I found this book to be a fun break from the norm.  It's a good teenage girl book.  The story is original, gives a great look at how change can impact lives and how a young girl makes her own spot in her new life.  The characters are complex and realistic.  There are a few typos but not enough to detract from the book overall.  It will be fun to see what happens in the next book!
3.5 stars

Friday, July 27, 2012

Friday Feature: A Countess Below Stairs

Friday Feature is where we share books we love that have been out for several years. We don't want these treasures to get lost just because they aren't babies anymore!

A Countess Below StairsA Countess Below stairs
by Eva Ibbotson

383 pages
Published May 10, 2007 (first published May 10, 1981)

From the book's back cover:

After the Russian revolution turns her world topsy-turvy, Anna, a young Russian Countess, has no choice but to flee to England. Penniless, Anna hides her aristocratic background and takes a job as servant in the household of the esteemed Westerholme family, armed only with an outdated housekeeping manual and sheer determination.

Desperate to keep her past a secret, Anna is nearly overwhelmed by her new duties - not to mention her instant attraction to Rupert, the handsome Earl of Westerholme. To make matters worse, Rupert appears to be falling for her as well. As their attraction grows stronger, Anna finds it more and more difficult to keep her most dearly held secrets from unraveling. And then there's the small matter of Rupert's beautiful and nasty fiancée...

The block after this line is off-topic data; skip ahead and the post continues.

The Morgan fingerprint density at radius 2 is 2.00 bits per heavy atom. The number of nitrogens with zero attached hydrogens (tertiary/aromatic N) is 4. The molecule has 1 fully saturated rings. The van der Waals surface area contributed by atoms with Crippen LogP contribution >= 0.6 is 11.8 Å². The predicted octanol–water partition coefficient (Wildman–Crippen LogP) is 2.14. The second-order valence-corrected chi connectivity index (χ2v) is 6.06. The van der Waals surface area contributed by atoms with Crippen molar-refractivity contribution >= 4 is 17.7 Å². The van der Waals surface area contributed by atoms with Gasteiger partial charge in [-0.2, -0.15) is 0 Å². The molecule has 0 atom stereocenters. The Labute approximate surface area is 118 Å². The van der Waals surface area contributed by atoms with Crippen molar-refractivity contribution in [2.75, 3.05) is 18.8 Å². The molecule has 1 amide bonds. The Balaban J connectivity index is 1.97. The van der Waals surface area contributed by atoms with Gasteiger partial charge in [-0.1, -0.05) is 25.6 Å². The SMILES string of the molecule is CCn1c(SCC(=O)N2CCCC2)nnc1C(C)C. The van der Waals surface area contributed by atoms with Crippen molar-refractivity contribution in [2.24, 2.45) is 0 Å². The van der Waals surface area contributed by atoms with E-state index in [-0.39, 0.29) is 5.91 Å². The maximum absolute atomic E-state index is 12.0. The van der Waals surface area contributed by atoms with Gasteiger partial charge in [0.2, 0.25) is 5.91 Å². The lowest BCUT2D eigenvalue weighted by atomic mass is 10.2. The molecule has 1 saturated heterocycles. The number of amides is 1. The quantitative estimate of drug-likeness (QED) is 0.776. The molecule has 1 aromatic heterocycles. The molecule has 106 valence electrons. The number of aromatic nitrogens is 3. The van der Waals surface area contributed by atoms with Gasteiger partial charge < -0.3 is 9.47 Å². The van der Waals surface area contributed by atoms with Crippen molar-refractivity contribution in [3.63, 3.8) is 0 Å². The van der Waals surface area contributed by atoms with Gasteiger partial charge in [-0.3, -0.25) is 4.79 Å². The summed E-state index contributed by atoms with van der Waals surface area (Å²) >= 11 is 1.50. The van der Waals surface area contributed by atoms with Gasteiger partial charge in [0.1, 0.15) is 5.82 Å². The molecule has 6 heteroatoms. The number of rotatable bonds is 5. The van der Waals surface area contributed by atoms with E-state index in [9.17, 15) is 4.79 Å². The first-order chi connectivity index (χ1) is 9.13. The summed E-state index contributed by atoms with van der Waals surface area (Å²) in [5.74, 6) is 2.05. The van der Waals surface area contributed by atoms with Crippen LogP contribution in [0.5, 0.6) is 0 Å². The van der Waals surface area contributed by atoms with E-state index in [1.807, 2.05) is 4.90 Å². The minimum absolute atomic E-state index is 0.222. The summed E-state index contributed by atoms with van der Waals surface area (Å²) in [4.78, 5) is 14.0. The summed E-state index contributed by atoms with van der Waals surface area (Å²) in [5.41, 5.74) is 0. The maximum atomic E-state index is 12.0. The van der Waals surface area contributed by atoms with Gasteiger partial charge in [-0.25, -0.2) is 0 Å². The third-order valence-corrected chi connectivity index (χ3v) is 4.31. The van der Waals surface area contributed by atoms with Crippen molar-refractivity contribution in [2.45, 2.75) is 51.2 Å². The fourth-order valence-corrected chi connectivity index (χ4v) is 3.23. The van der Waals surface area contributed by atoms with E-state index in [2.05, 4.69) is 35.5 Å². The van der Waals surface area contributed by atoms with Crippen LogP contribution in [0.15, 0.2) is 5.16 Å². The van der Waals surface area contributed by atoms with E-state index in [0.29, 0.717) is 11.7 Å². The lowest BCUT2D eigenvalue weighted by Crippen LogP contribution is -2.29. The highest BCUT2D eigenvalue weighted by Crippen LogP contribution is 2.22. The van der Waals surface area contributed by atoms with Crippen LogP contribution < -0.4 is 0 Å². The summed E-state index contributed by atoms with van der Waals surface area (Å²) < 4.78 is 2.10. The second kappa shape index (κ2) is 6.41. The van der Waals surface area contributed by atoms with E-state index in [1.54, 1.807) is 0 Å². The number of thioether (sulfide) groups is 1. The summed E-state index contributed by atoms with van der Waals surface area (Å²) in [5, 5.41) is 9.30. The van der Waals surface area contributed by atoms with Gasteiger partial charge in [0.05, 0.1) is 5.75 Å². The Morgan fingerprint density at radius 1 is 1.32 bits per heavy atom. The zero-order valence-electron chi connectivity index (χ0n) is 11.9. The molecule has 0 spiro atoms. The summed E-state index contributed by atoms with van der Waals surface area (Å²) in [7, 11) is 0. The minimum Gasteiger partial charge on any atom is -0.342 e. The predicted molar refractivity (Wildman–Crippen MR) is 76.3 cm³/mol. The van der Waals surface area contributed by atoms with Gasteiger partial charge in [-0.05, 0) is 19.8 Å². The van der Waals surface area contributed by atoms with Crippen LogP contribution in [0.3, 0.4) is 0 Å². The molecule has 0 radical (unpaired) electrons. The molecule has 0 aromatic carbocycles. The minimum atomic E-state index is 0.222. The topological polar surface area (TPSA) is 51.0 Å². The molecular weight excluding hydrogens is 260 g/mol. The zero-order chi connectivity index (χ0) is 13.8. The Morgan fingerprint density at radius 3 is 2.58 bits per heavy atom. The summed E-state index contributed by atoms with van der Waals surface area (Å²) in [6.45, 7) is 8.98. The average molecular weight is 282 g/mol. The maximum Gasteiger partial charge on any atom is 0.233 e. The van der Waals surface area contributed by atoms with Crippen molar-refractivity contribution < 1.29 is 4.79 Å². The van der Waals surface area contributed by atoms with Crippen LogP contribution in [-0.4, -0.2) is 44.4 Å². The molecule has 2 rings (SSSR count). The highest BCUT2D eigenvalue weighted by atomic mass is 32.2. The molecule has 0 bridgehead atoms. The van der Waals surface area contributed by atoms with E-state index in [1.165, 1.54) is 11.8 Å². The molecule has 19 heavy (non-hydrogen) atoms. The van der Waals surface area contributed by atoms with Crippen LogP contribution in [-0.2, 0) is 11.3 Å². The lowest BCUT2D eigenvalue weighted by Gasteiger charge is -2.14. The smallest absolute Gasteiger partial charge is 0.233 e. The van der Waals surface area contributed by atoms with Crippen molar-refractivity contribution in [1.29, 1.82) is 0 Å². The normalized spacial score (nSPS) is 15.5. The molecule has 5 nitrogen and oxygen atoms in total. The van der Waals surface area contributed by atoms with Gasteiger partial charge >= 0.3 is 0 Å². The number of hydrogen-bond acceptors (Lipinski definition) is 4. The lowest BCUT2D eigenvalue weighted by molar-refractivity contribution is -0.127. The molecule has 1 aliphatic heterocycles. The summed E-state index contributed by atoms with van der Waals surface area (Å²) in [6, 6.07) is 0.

* * *

This book is very, very sweet. When Anna has to leave Russia, her family made plans. One of the servants took the family jewels and escaped. She was to meet up with Anna, her mother and brother, when they were out of the country. But she never does.

In England, Anna hides who she is. She takes a job as a servant, assuming that since she's always had servants - and read a book on what servants should do and how they behave - she won't have any problem.

Anna is one of the most devoted servants, but hiding the fact that she's somebody is harder than she thought. People recognize something in her that screams "aristocracy."

I read this before watching Downton Abbey, but if you enjoy the whole upstairs/downstairs-ness of DA, you should really try this book!

4/5 stars

Wednesday, July 25, 2012


Everblossom: A Short Story and Poetry Anthology

Monday, July 23, 2012


by Kim Curran

Published September 4, 2012
416 pages

This book was provided by the publisher, Strange Chemistry, in exchange for an honest review.

When your average, 16-year old loser, Scott Tyler, meets the beautiful and mysterious Aubrey Jones, he learns he's not so average after all. He's a 'Shifter'. And that means he has the power to undo any decision he's ever made. At first, he thinks the power to shift is pretty cool. But as his world starts to unravel around him he realises that each time he uses his power, it has consequences; terrible unforeseen consequences. Shifting is going to get him killed. In a world where everything can change with a thought, Scott has to decide where he stands.